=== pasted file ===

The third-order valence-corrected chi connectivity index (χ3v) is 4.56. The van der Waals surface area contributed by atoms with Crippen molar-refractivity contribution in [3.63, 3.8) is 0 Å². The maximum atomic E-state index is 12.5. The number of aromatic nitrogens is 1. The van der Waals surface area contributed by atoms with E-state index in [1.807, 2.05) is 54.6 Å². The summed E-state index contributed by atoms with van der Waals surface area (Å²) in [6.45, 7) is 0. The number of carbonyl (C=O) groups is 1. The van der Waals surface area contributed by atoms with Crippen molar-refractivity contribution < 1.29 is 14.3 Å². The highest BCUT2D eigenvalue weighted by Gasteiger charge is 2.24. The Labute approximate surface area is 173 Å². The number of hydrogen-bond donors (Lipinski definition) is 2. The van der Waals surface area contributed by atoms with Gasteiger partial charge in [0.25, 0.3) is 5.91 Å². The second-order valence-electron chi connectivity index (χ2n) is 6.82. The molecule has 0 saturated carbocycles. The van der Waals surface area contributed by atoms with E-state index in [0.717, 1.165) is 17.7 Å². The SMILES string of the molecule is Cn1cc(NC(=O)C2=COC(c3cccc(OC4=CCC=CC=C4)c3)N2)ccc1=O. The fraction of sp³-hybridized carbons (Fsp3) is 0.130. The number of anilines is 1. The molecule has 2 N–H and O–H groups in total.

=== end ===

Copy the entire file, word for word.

The third-order valence-corrected chi connectivity index (χ3v) is 4.56. The van der Waals surface area contributed by atoms with Crippen molar-refractivity contribution in [3.63, 3.8) is 0 Å². The maximum atomic E-state index is 12.5. The number of aromatic nitrogens is 1. The van der Waals surface area contributed by atoms with E-state index in [1.807, 2.05) is 54.6 Å². The summed E-state index contributed by atoms with van der Waals surface area (Å²) in [6.45, 7) is 0. The number of carbonyl (C=O) groups is 1. The van der Waals surface area contributed by atoms with Crippen molar-refractivity contribution < 1.29 is 14.3 Å². The highest BCUT2D eigenvalue weighted by Gasteiger charge is 2.24. The Labute approximate surface area is 173 Å². The number of hydrogen-bond donors (Lipinski definition) is 2. The van der Waals surface area contributed by atoms with Gasteiger partial charge in [0.25, 0.3) is 5.91 Å². The second-order valence-electron chi connectivity index (χ2n) is 6.82. The molecule has 0 saturated carbocycles. The van der Waals surface area contributed by atoms with E-state index in [0.717, 1.165) is 17.7 Å². The SMILES string of the molecule is Cn1cc(NC(=O)C2=COC(c3cccc(OC4=CCC=CC=C4)c3)N2)ccc1=O. The fraction of sp³-hybridized carbons (Fsp3) is 0.130. The number of anilines is 1. The molecule has 2 N–H and O–H groups in total.